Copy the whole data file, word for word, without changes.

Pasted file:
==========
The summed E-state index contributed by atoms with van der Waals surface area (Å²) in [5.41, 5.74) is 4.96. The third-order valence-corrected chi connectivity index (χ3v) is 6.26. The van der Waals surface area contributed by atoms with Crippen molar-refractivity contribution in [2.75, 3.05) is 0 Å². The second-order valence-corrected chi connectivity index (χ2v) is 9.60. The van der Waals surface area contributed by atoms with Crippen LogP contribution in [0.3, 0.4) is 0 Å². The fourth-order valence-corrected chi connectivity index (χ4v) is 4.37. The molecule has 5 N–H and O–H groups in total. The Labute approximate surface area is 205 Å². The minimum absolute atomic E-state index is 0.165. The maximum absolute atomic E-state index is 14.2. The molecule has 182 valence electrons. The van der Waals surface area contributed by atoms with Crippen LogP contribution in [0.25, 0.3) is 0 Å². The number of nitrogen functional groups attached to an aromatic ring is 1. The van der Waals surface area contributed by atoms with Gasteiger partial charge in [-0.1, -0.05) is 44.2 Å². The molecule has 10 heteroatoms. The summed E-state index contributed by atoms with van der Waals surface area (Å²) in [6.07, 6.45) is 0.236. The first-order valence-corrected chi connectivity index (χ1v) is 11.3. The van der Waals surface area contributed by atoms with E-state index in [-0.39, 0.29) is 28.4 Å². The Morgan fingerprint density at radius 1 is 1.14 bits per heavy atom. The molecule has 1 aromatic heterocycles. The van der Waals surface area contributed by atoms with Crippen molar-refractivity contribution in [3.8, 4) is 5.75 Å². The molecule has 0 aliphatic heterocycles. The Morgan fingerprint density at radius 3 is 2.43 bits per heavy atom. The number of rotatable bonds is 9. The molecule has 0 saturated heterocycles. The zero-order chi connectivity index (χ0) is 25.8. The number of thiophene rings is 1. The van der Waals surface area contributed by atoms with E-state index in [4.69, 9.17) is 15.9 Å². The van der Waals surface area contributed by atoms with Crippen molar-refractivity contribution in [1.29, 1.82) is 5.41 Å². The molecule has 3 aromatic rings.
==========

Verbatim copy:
The summed E-state index contributed by atoms with van der Waals surface area (Å²) in [5.41, 5.74) is 4.96. The third-order valence-corrected chi connectivity index (χ3v) is 6.26. The van der Waals surface area contributed by atoms with Crippen molar-refractivity contribution in [2.75, 3.05) is 0 Å². The second-order valence-corrected chi connectivity index (χ2v) is 9.60. The van der Waals surface area contributed by atoms with Crippen LogP contribution in [0.3, 0.4) is 0 Å². The fourth-order valence-corrected chi connectivity index (χ4v) is 4.37. The molecule has 5 N–H and O–H groups in total. The Labute approximate surface area is 205 Å². The minimum absolute atomic E-state index is 0.165. The maximum absolute atomic E-state index is 14.2. The molecule has 182 valence electrons. The van der Waals surface area contributed by atoms with Crippen LogP contribution in [0.25, 0.3) is 0 Å². The number of nitrogen functional groups attached to an aromatic ring is 1. The van der Waals surface area contributed by atoms with Gasteiger partial charge in [-0.1, -0.05) is 44.2 Å². The molecule has 10 heteroatoms. The summed E-state index contributed by atoms with van der Waals surface area (Å²) in [6.07, 6.45) is 0.236. The first-order valence-corrected chi connectivity index (χ1v) is 11.3. The van der Waals surface area contributed by atoms with E-state index in [-0.39, 0.29) is 28.4 Å². The Morgan fingerprint density at radius 1 is 1.14 bits per heavy atom. The molecule has 1 aromatic heterocycles. The van der Waals surface area contributed by atoms with Crippen molar-refractivity contribution in [3.8, 4) is 5.75 Å². The molecule has 0 aliphatic heterocycles. The Morgan fingerprint density at radius 3 is 2.43 bits per heavy atom. The number of rotatable bonds is 9. The molecule has 0 saturated heterocycles. The zero-order chi connectivity index (χ0) is 25.8. The number of thiophene rings is 1. The van der Waals surface area contributed by atoms with E-state index in [4.69, 9.17) is 15.9 Å². The van der Waals surface area contributed by atoms with Crippen molar-refractivity contribution in [1.29, 1.82) is 5.41 Å². The molecule has 3 aromatic rings.